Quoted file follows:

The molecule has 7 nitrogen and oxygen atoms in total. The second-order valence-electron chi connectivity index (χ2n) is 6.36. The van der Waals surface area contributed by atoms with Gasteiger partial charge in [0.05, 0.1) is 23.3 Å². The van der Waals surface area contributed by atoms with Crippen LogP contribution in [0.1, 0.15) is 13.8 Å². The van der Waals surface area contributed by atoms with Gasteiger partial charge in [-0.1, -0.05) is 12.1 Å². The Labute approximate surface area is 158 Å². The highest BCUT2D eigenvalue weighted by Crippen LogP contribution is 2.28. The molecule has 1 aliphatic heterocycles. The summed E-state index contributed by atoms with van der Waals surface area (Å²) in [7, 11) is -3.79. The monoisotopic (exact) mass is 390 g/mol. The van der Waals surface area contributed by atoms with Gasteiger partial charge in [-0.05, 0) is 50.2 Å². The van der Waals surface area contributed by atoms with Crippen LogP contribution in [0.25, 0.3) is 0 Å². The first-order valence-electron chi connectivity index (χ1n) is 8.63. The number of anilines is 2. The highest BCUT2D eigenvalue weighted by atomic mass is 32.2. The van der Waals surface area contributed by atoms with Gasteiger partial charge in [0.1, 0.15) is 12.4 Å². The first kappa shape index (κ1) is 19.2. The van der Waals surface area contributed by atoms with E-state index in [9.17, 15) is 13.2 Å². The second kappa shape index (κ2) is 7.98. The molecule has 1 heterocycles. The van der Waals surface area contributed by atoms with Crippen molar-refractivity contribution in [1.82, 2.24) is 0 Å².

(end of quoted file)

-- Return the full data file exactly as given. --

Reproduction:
The molecule has 7 nitrogen and oxygen atoms in total. The second-order valence-electron chi connectivity index (χ2n) is 6.36. The van der Waals surface area contributed by atoms with Gasteiger partial charge in [0.05, 0.1) is 23.3 Å². The van der Waals surface area contributed by atoms with Crippen LogP contribution in [0.1, 0.15) is 13.8 Å². The van der Waals surface area contributed by atoms with Gasteiger partial charge in [-0.1, -0.05) is 12.1 Å². The Labute approximate surface area is 158 Å². The highest BCUT2D eigenvalue weighted by Crippen LogP contribution is 2.28. The molecule has 1 aliphatic heterocycles. The summed E-state index contributed by atoms with van der Waals surface area (Å²) in [7, 11) is -3.79. The monoisotopic (exact) mass is 390 g/mol. The van der Waals surface area contributed by atoms with Gasteiger partial charge in [-0.05, 0) is 50.2 Å². The van der Waals surface area contributed by atoms with Crippen LogP contribution in [0.25, 0.3) is 0 Å². The first-order valence-electron chi connectivity index (χ1n) is 8.63. The number of anilines is 2. The highest BCUT2D eigenvalue weighted by atomic mass is 32.2. The van der Waals surface area contributed by atoms with Gasteiger partial charge in [0.1, 0.15) is 12.4 Å². The first kappa shape index (κ1) is 19.2. The van der Waals surface area contributed by atoms with E-state index in [9.17, 15) is 13.2 Å². The second kappa shape index (κ2) is 7.98. The molecule has 1 heterocycles. The van der Waals surface area contributed by atoms with Crippen molar-refractivity contribution in [1.82, 2.24) is 0 Å².